As part of our "Future of Injection Molding" series, we talk to Guido Frohnhaus, Managing Director Technology & Engineering at ARBURG
The rapid development of digital technologies has thrown the door wide open to the 'Industry 4.0' era. What impact does digitalisation have on the injection moulding machine industry and how has it changed the approach to injection moulding processes?
As a pioneer in the industry, Arburg is working hard and with a practical focus to find ways of using digitalisation to further increase production efficiency in plastics processing. With high-quality technology, a 'smart' control system and digital products and services, even difficult processes can be optimised and kept stable. What was previously associated with considerable time, staffing and control outlay is now becoming increasingly simple, efficient and reliable in terms of processes. This is precisely what plastics processors expect from us machine manufacturers - to use digitalisation and automation to make everyday work in injection moulding easier and more profitable.
There is a demand for extensively interlinked 'smart' injection moulding machines that know the parts they are producing, monitor their processes, control them adaptively, and actively support the operator in every situation. This also includes assistant-supported operation and seamless documentation. The data collected provides a great deal of information about the manufacturing process and enables users to organise their own sequences more quickly and with greater added value, and also to inform customers about the status and quality of individual orders, for example.
The Arburg host computer system, or 'ALS', our own MES specially developed for injection moulding, makes this possible. Besides Allrounders, injection moulding machines from other manufacturers and metalworking machines and peripheral devices, for example, can also be connected with this tool.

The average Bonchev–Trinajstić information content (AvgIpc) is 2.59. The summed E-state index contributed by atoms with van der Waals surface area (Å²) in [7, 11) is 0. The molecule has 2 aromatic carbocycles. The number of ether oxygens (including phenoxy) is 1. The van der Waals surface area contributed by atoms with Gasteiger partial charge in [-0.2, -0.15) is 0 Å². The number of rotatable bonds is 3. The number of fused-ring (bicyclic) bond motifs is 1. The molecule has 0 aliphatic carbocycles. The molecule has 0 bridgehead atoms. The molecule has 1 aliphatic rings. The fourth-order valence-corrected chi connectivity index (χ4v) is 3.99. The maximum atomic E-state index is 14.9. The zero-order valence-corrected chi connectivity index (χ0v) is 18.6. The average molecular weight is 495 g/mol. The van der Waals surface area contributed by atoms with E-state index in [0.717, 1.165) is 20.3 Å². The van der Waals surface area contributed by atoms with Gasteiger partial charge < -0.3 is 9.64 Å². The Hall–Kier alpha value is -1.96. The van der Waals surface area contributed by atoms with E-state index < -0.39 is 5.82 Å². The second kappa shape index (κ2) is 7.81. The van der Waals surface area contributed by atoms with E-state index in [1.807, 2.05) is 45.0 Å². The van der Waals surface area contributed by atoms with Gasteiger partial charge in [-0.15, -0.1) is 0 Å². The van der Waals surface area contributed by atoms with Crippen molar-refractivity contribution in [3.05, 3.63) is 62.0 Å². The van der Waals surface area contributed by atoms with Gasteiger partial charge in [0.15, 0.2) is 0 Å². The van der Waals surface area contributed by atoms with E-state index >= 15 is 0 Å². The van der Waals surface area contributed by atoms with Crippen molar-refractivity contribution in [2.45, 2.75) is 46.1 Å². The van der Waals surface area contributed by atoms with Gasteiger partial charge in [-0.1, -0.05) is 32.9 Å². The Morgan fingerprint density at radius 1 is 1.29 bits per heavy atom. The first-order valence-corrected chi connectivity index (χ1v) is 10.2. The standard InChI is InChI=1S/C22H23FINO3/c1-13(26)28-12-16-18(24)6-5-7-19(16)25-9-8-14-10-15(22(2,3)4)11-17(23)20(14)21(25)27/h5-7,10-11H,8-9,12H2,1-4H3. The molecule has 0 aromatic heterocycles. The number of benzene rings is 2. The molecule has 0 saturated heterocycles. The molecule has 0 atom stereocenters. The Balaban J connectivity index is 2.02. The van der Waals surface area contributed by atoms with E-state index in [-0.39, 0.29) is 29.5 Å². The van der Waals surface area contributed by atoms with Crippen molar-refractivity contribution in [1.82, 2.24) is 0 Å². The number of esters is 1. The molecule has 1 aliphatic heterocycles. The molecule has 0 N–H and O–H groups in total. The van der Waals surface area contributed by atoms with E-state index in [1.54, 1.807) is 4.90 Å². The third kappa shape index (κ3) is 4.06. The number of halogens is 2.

Guido Frohnhaus, Managing Director Technology & Engineering at ARBURG
Last but not least, digitalisation is essential for a functioning circular economy and hence for the sustainable and resource-efficient use of plastic as a recyclable material. Arburg is involved in this area as part of "R-Cycle", for example, a cross-industry initiative for plastics recycling. This has been nominated for the German Innovation Award for Climate and Environment (IKU) 2022 in the category "Use of digital transition for climate and environmentally friendly innovations". The aim is to use a digital product passport to automatically record properties relevant to recycling during production so that recyclable packaging can be identified and separated by type in waste sorting plants and then used to produce high-quality recyclates.
But these are still the beginnings of advanced digitalisation and, generally speaking, the level of maturity in terms of the digitalisation of injection moulding processes still varies widely.
Mechanical engineering is following the same development path as the automotive industry - software and 'smart' technologies are also becoming increasingly important in plastics processing. But we are only at the beginning of a new era here. Together with our customers and partners, we are embarking on a journey towards digital transformation. However, because digitisation has progressed differently in different countries, industries, and companies, we want to meet everyone exactly where they are at the moment. Our aim is to be at our customers' sides to offer advice and assistance, and in so doing create 'connectivity', so to speak, between them, our machines and Arburg.